Dr. Stable and Mr. Hip
Hector Elizondo may play a hospital chief of staff on TV, but in real life he's a cool cat.
From the Print Edition:
Michael Richards, Sep/Oct 97
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Still, there are days when he looks forward to the end of the run of "Chicago Hope," when his schedule will be less regimented, his time more his own. The show, he admits, sometimes feels like factory work, closer to a 9-to-5 life than he ever thought he'd come. "It's too hard, 15 hours a day. Some actors love that, but I've changed my stripes over the years. I like my work, but I'm not obsessed with it." Even so, he is not yet ready to leave Phillip Watters behind.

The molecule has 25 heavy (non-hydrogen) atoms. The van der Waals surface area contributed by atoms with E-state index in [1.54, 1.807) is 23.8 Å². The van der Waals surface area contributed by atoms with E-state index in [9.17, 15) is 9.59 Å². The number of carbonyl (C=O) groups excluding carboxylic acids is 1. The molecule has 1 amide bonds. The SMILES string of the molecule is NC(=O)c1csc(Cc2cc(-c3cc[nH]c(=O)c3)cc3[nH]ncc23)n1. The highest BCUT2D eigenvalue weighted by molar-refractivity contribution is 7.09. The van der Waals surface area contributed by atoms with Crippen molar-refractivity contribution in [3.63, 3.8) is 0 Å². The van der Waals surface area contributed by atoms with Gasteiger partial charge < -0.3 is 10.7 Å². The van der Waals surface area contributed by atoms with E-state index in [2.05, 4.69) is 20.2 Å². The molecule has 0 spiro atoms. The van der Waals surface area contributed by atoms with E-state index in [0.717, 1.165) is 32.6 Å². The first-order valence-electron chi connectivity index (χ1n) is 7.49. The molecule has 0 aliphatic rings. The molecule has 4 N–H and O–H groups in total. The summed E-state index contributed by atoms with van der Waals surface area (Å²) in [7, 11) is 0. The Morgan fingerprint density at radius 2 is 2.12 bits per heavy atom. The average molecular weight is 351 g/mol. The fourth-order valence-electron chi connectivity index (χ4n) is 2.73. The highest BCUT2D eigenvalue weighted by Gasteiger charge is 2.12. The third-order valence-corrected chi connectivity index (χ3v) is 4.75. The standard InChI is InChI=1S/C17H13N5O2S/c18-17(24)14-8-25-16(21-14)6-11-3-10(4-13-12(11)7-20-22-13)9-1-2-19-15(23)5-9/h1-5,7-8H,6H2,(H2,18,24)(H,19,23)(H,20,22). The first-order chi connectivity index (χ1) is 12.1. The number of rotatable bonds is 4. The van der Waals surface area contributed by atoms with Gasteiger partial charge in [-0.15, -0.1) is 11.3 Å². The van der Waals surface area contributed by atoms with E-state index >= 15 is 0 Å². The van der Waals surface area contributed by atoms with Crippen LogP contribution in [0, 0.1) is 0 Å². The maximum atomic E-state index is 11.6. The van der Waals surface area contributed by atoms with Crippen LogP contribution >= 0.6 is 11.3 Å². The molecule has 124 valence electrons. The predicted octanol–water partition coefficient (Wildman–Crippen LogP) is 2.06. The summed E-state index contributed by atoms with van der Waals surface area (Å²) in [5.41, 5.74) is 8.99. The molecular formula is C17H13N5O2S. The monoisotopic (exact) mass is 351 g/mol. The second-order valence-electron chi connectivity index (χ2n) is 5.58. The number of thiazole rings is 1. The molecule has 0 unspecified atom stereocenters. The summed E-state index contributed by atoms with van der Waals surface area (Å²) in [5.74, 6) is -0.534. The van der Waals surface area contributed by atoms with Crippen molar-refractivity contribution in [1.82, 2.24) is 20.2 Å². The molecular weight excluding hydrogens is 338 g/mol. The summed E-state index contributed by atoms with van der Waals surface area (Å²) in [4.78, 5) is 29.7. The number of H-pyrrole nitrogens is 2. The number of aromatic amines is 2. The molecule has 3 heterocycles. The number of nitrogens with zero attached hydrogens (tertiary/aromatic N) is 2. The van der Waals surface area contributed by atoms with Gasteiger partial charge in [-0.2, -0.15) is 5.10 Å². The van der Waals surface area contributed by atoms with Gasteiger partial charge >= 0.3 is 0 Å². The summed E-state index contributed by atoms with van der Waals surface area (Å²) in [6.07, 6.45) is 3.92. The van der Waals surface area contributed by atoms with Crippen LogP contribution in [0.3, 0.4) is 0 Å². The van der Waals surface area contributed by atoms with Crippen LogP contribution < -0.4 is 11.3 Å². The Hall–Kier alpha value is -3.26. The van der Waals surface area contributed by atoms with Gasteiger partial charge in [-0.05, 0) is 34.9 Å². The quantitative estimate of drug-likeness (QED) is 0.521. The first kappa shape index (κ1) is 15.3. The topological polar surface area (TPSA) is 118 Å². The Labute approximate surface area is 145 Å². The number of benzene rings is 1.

"I love this character," he says. "He reminds me of my father. I like the fact that he still functions in spite of his feeling beleaguered. He's very close to my bones, 'cause in a time when people aren't too sure about anything, they can be sure about that guy. There are days when I think it's time to travel on, but on other days I realize I want to unpeel the onion some more."
There is a shimmer in his eyes, the beginnings of tears. "Yeah," he says. "I cry easily these days. I'm touched a lot by simple things. Before, I'd be introspective and contemplate things, but now, instead of sighing, I have a tendency to cry. I've crossed over.
"But you know what the poets say: 'Tears unshed are stones upon the heart.' "
And there is nothing to do but drink in the moment, sit back and simply whisper, "Cool."
Joe Rhodes is a Los Angeles-based freelance writer and contributing editor at US magazine.
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